Some spent fuel rods at Fukushima were damaged before 2011 disaster

TOKYO Thu Nov 14, 2013 6:20am EST

TOKYO Nov 14 (Reuters) - Three of the spent fuel assemblies due to be carefully plucked from the crippled Japanese nuclear plant at Fukushima in a hazardous year-long operation were damaged even before the 2011 earthquake and tsunami that knocked out the facility.

The plant's operator, Tokyo Electric Power Co, or Tepco, said the damaged assemblies - 4.5 metre high racks containing 50-70 thin rods of highly irradiated used fuel - can't be removed from Fukushima's Reactor No. 4 using the large cask assigned to taking out more than 1,500 of the assemblies.

One of the assemblies was damaged as far back as 1982, when it was mishandled during a transfer, and is bent out of shape, Tepco said in a brief note at the bottom of an 11-page information sheet in August.

In a statement from April 2010, Tepco said it found two other spent fuel racks in the reactor's cooling pool had what appeared to be wire trapped in them. Rods in those assemblies have pin-hole cracks and are leaking low-level radioactive gases, Tepco spokesman Yoshikazu Nagai told Reuters on Thursday.

The existence of the damaged racks, reported in a Fukushima regional newspaper on Wednesday, came to light as Tepco prepares to begin decommissioning the plant by removing all the spent fuel assemblies from Reactor No. 4.

"The three fuel assemblies ... cannot be transported by cask," Tepco spokeswoman Mayumi Yoshida said in an emailed response to queries on Thursday, referring to the large steel chamber that will be used to shift the fuel assemblies from the pool high up in the damaged reactor building to safe storage.

"We are currently reviewing how to transport these fuel assemblies to the common spent fuel pool," she said.

Tepco is due within days to begin removing 400 tonnes of the dangerous spent fuel in a hugely delicate and unprecedented operation fraught with risk. Each assembly contains radiation equivalent to around 10 times that of the atomic bomb dropped on Hiroshima in 1945.

Having to deal with the damaged assemblies is likely to make that task more difficult and could jeopardise a 12-month timeframe to complete the removal that many have already called ambitious.

RISKY, COMPLEX OPERATION

Three reactors suffered core meltdowns at the Fukushima Daiichi plant north of Tokyo after the March 2011 disaster that triggered explosions and forced the evacuation of 160,000 people from nearby towns and villages.

Tepco, which has floundered in trying to bring the plant under control in the two and a half years since the disaster, is now moving to full decommissioning at the six-reactor facility.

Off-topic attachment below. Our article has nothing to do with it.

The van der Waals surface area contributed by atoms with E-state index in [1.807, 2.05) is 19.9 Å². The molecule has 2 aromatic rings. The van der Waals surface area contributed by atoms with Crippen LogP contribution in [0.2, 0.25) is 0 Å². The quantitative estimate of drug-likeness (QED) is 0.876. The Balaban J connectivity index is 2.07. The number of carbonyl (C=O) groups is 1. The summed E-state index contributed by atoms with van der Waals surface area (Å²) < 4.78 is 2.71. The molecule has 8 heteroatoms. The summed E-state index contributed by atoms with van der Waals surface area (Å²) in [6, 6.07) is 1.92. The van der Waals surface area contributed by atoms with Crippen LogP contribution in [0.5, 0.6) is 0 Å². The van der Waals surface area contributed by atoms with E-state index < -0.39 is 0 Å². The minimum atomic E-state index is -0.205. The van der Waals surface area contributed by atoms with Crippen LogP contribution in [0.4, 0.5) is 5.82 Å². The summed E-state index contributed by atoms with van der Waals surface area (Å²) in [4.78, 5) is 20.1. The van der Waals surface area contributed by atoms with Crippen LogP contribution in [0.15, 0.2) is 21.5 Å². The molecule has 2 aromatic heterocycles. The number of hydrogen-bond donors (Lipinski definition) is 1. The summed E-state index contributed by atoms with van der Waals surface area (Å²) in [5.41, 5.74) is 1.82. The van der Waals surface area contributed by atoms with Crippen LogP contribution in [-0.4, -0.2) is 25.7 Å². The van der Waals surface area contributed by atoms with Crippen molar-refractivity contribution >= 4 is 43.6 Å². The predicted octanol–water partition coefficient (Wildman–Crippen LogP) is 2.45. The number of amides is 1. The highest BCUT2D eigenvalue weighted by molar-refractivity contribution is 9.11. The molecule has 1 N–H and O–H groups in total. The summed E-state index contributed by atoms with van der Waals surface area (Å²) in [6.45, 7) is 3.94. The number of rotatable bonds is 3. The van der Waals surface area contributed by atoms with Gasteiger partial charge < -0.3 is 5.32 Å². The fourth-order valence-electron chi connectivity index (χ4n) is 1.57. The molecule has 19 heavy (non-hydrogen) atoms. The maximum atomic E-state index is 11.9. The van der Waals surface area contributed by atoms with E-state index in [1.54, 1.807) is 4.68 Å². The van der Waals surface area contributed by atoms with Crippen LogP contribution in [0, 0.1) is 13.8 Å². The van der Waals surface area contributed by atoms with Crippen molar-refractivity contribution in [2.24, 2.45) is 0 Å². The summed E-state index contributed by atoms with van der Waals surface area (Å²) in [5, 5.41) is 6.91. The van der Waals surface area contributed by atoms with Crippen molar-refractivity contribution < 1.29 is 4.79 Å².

The most urgent task is to remove the fuel assemblies from the unstable Reactor No. 4, which due to their height - about 18 metres above ground level - are more vulnerable to any new earthquake. The operation is seen as a test of Tepco's ability to move ahead with decommissioning the whole facility - a task likely to take decades and cost tens of billions of dollars.

Lake Barrett, a former U.S. nuclear regulator who is advising Tepco, visited the Fukushima site on Wednesday and endorsed preparations for the removal of the assemblies.

"While removal of the fuel is usually a routine procedure in operating a power plant, the damage to the reactor building has made the job more complex," he said, adding he was "genuinely impressed by the thoroughness of the effort and Tepco's contingency planning."

Tepco has said the assembly removal process will begin around mid-November, but has not given an exact date, citing what it says are security reasons.

The assemblies must first be lifted from their storage frames in the pool and individually placed in a steel cask - kept all the while under water to prevent overheating. The cask, weighing around 90 tonnes when filled, will then be hoisted by crane from the pool, lowered to ground level and transported by trailer to a common storage pool about 100 metres away.

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Comments (4)
jayjay1980 wrote:
Ok so these same idiots that realized they had problems in the 1980′s and failed to fix them, and again more recently, are the morons who are moving 1600 fuel rods? The international community needs to stop this fiasco now and have Europeans and Chinese move them before they let these dorks try it!

Nov 14, 2013 8:54am EST  --  Report as abuse
wannmann wrote:
59 Total Thyroid Tumors In Fukushima Children
November 13th, 2013 SimplyInfo
New data has been released from the government study of thyroid abnormalities and cancer in Fukushima children. Of those screened 59 have been found to have tumors. The health survey examined 289,960 children total.
This becomes 1 cancer per 5000 people. This is far higher than the pre-disaster levels. This raises big questions about the claims that these are increased just due to more screening. The more these numbers grow the harder it is to dismiss the findings are some version of normal.

Nov 14, 2013 1:00pm EST  --  Report as abuse
Que surtin amb el Seu propòsit¡i que expliquin el que van fen.

Nov 15, 2013 1:39pm EST  --  Report as abuse
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